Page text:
10. Stu Clayton says

    Hat, I’ve been short-changed again by the edit box !

  11. Y, don’t play with Unicode here, we are supposed to communicating.

    Stu: can’t read the Spiegel article without registration. It’s 0.50 euros but can’t be bothered. Can you summarise it?

  12. Aardman Animations is about to run out of its modelling clay (“Lewis Newplast”), since the company supplying it has gone out of business.


    Fans spent the weekend worrying about the fate of Aardman Animations when the British newspaper The Telegraph reported that the studio, based in Bristol, England, would be facing its “hour of knead” after the only manufacturer of the special clay used in its creations had closed its doors earlier this year. Having bought what it could, The Telegraph reported, the studio had enough clay left to make only one more film, a new “Wallace and Gromit” feature coming next year.

    But no, the studio’s foundations are not crumbling. Aardman Animations said on Monday it had plenty of clay to keep molding.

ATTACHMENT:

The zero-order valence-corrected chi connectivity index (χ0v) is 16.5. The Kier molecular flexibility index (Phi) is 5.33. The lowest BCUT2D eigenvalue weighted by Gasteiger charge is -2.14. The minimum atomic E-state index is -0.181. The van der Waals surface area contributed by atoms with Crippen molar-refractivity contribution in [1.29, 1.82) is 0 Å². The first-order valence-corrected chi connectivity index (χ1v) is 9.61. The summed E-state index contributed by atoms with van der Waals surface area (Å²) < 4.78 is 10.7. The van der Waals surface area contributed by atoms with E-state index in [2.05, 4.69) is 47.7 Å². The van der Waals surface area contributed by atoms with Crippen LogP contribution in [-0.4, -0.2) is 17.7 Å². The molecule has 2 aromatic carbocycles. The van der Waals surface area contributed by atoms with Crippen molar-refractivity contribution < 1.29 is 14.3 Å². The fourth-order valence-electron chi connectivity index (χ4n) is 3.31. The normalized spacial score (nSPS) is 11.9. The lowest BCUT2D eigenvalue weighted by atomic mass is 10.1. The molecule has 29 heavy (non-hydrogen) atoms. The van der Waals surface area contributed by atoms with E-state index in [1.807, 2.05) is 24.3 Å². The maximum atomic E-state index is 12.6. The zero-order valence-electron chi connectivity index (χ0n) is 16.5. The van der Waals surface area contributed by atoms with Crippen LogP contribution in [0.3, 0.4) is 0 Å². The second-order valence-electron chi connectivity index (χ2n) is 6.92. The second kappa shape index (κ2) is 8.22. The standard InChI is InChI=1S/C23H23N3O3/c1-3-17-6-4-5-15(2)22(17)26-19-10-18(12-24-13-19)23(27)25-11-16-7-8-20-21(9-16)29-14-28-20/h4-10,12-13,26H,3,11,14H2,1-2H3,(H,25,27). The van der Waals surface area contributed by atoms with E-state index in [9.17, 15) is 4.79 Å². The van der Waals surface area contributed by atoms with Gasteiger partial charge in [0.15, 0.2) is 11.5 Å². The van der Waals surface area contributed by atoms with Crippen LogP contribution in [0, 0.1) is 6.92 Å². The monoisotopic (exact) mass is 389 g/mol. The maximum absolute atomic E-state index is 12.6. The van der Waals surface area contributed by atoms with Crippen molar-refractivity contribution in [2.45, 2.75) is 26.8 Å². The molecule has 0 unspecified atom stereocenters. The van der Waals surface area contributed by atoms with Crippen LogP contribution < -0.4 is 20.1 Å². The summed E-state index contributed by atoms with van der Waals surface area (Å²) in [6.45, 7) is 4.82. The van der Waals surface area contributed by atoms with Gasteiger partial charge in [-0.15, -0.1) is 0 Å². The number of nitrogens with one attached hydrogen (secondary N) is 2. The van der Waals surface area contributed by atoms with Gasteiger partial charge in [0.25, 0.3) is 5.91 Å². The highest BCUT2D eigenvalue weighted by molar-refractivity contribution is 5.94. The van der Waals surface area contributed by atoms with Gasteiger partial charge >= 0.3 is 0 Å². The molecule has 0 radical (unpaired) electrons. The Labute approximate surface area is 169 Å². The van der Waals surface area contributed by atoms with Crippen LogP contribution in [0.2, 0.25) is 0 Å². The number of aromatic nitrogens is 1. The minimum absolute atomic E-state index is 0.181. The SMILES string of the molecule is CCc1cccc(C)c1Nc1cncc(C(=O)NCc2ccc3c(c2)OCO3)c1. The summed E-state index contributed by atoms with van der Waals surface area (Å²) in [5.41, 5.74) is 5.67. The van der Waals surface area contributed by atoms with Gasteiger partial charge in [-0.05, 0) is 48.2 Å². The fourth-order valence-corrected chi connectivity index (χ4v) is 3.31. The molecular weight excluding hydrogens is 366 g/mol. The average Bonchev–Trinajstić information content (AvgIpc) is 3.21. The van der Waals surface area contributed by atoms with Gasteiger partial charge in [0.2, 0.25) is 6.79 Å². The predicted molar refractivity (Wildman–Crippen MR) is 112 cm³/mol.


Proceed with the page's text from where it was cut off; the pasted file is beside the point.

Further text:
Fans had “absolutely no need to worry,” the studio said in a statement. The studio has “high levels of existing stocks of modeling clay to service current and future productions,” it said.

    Why anyone would believe the Torygraph I don’t know.

  13. Y knows the Unicode of that special…

    I copied and pasted it from somewhere. I am just a [monkey emoji].

    It’s been around for years now.

  14. Stu Clayton says

    @V: Can you summarise it?

    Here’s the DeepL result. Nowhere did I need to put my oar in. It even got the pun right: “But now the dough is running out”.

    It is the raw material for “Shaun the Sheep” and other animated film stars: Lewis Newplast, a special modeling material. But production has been discontinued and the money is running out. The end of Aardman Animations?

    It is one of the most popular animated film studios and specializes in films with clay figures: Aardman Animations, based in Bristol, England, is in danger of running out of raw material for its stop-motion films. This is reported by the Daily Telegraph.

    Since it was founded in the 1970s, the makers of the Aardman studio have been modeling their characters out of a certain kind of plasticine: Lewis Newplast. The material is named after a former art teacher – Mr. Lewis originally produced the clay in his garden shed in Chislehurst, England. The clay is particularly easy to mold and retains its shape even under the heat of the studio lights, according to the Telegraph.